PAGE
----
Yeah. I think, what we're seeing with the stronger activity in general engineering in some of the other markets that I specifically outlined there, I think that's helping over all the conditions with pricing that we're seeing. That strong demand and with other markets starting to come up and really with the industry managing with their capacity availability that tends to raise all boats. And so typically if you go back to the '08, '09 period and more of that typical recession, we saw price degradation begin to happen. And hopefully with this strong occurrence other than some of the challenges in some of the key markets, hopefully, we're going to see some stability continue to reign here on the pricing on all fronts. So add activity is raising all boats, Curt.

Curt Woodworth -- Credit Suisse -- Analyst

Okay, great. And then just one final one. Maybe it's a little bit difficult to kind of talk about this now, but in terms of like the future for Kaiser, you have the incredible balance sheet, you have a lot of optionality with respect to some of the interesting secular things going on in the market. From an M&A perspective, are you looking to become more active? I mean, there is a couple of assets that are pretty decent quality assets available in the market now I believe for sale. Do you have any kind of vision for how the portfolio could look maybe not next year, but in the next three to four years?

Keith A. Harvey -- President and Chief Executive Officer

Well, you mentioned it. What we have is the ability to be able to react if something comes along that matches our filter and our capital allocation strategy. We've always focused on organic growth first. But inorganic, as long as it fits certain guidelines and conditions, as we've stated many times, we're always first on the call list as a preferred buyer. That should continue with the current environment. And as we've stated, if we find something that's additive to our business, that we understand, it's got a defensible good strong position, we understand the culture, if it's something that can provide that long-term shareholder value and we can stay within our leverage and liability guidelines, we are in a position to be able to pull the trigger. And -- but we're going to remain disciplined in that approach. So as long as we can check the boxes on those filters, we're in a good place to be able to do one of those if they come along.

Curt Woodworth -- Credit Suisse -- Analyst

Great. Thank you very much. Stay well.

Keith A. Harvey -- President and Chief Executive Officer

Thank you. You as well.

Operator

Our next question is from Josh Sullivan from The Benchmark Company.

Josh Sullivan -- Benchmark Co. -- Analyst

Hey, good afternoon.

Keith A. Harvey -- President and Chief Executive Officer

Hi, Josh.

Josh Sullivan -- Benchmark Co. -- Analyst

Can you just talk a little bit about the conversations you've had with aerospace customers, those modifications you mentioned in the prepared remarks? Can you just help us understand some of the parameters around those conversations? Is pricing part of that conversation? And maybe what the timelines you're talking about some of those modifications?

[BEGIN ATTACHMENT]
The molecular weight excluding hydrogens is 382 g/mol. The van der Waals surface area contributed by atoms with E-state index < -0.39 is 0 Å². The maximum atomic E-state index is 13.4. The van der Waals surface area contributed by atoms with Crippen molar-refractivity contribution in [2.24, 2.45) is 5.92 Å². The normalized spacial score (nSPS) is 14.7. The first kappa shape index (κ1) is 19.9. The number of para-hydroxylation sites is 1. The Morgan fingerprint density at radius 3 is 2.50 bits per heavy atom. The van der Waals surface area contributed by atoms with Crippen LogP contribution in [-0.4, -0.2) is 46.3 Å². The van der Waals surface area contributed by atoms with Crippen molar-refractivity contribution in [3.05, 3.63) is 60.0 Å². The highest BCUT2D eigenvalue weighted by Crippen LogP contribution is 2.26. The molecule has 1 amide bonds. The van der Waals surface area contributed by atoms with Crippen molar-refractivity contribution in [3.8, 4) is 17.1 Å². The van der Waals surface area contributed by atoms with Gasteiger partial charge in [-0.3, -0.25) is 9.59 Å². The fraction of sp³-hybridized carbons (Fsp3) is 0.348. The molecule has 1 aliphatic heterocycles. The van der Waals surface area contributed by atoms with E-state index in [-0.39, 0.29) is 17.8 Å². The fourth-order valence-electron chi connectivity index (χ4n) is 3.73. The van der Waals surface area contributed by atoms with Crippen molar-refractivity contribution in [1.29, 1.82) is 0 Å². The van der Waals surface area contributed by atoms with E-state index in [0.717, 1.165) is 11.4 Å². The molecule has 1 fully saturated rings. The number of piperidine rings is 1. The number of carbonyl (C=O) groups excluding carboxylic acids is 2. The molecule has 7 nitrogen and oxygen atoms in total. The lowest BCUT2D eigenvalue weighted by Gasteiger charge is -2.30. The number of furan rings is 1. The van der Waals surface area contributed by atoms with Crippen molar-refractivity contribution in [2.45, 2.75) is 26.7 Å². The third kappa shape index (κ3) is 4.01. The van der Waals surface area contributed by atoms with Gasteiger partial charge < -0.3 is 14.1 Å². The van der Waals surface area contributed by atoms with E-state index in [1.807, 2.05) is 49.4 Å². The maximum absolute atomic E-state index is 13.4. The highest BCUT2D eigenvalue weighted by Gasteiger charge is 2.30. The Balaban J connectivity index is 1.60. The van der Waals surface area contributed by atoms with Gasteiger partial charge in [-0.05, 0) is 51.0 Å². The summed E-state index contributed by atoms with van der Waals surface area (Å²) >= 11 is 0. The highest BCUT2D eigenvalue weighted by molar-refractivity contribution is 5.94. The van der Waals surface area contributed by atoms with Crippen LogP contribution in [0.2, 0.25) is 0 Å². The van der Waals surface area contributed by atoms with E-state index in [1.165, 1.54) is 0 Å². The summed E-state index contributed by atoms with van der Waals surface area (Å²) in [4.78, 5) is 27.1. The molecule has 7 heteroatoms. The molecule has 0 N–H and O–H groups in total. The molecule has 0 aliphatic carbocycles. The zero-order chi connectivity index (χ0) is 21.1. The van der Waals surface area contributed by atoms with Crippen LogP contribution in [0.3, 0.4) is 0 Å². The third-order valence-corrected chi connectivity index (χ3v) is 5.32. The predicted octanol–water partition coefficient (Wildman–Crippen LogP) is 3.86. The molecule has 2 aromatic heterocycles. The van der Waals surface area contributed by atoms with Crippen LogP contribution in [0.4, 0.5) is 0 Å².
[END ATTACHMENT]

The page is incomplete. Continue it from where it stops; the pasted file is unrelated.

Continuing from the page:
Keith A. Harvey -- President and Chief Executive Officer

Sure. Well, listen, without really getting into the balance of our agreements, which we wouldn't do, but many of our contracts have provisions in place for cost recovery, margin protection, volume, product mix, a number of things. And when it's determined that those provisions can't be met, it could -- it creates a contractual obligation. During the quarter, it was determined that several of those would not meet the provisions in the contract and that triggered the obligation that was recorded, and Neal spoke at detail too.

So we -- if you think through that from a Kaiser Aluminum perspective, that's really how we approach. We've always stated we approach things in understanding the markets, because even though it hasn't demonstrated as such, the aerospace market has always been a cyclical market. And so we always plan for those downturns. Our approach to long-term agreements reflects that philosophy, and you can see that those are in place. It happened to trigger in for 2020. And again, those same agreements are in place for multi-years with many of our customers.

Josh Sullivan -- Benchmark Co. -- Analyst

I mean is there any reason to think that it could be triggered in 2021 at this point or do you think that '20 was the low point and...

Keith A. Harvey -- President and Chief Executive Officer

It's a great question, Josh. Not necessarily in a position to answer that at this time. But what gives us comfort in being able to understand what our future looks like is understanding that with these agreements there is a safety net at certain conditions. And so we're able to pull on those. If the market were to get worse, we're able to pull on those heavier and hopefully the markets will return quicker than what has been anticipated or communicated to date.

Josh Sullivan -- Benchmark Co. -- Analyst